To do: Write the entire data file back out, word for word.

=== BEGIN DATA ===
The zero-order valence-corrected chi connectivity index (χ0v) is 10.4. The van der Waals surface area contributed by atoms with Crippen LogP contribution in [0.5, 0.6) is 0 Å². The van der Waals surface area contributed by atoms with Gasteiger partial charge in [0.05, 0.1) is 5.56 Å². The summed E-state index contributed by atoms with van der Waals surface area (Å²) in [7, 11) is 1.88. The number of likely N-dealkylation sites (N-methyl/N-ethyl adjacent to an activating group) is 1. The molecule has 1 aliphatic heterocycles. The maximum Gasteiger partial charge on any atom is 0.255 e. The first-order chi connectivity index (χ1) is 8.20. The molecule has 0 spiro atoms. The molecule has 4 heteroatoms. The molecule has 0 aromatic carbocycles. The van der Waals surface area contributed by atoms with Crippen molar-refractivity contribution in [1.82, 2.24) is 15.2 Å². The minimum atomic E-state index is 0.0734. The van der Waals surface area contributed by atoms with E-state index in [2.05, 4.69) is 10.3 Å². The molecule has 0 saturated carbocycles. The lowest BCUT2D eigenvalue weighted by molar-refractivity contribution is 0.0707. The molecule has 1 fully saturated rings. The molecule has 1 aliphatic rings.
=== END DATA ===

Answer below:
The zero-order valence-corrected chi connectivity index (χ0v) is 10.4. The van der Waals surface area contributed by atoms with Crippen LogP contribution in [0.5, 0.6) is 0 Å². The van der Waals surface area contributed by atoms with Gasteiger partial charge in [0.05, 0.1) is 5.56 Å². The summed E-state index contributed by atoms with van der Waals surface area (Å²) in [7, 11) is 1.88. The number of likely N-dealkylation sites (N-methyl/N-ethyl adjacent to an activating group) is 1. The molecule has 1 aliphatic heterocycles. The maximum Gasteiger partial charge on any atom is 0.255 e. The first-order chi connectivity index (χ1) is 8.20. The molecule has 0 spiro atoms. The molecule has 4 heteroatoms. The molecule has 0 aromatic carbocycles. The van der Waals surface area contributed by atoms with Crippen molar-refractivity contribution in [1.82, 2.24) is 15.2 Å². The minimum atomic E-state index is 0.0734. The van der Waals surface area contributed by atoms with E-state index in [2.05, 4.69) is 10.3 Å². The molecule has 0 saturated carbocycles. The lowest BCUT2D eigenvalue weighted by molar-refractivity contribution is 0.0707. The molecule has 1 fully saturated rings. The molecule has 1 aliphatic rings.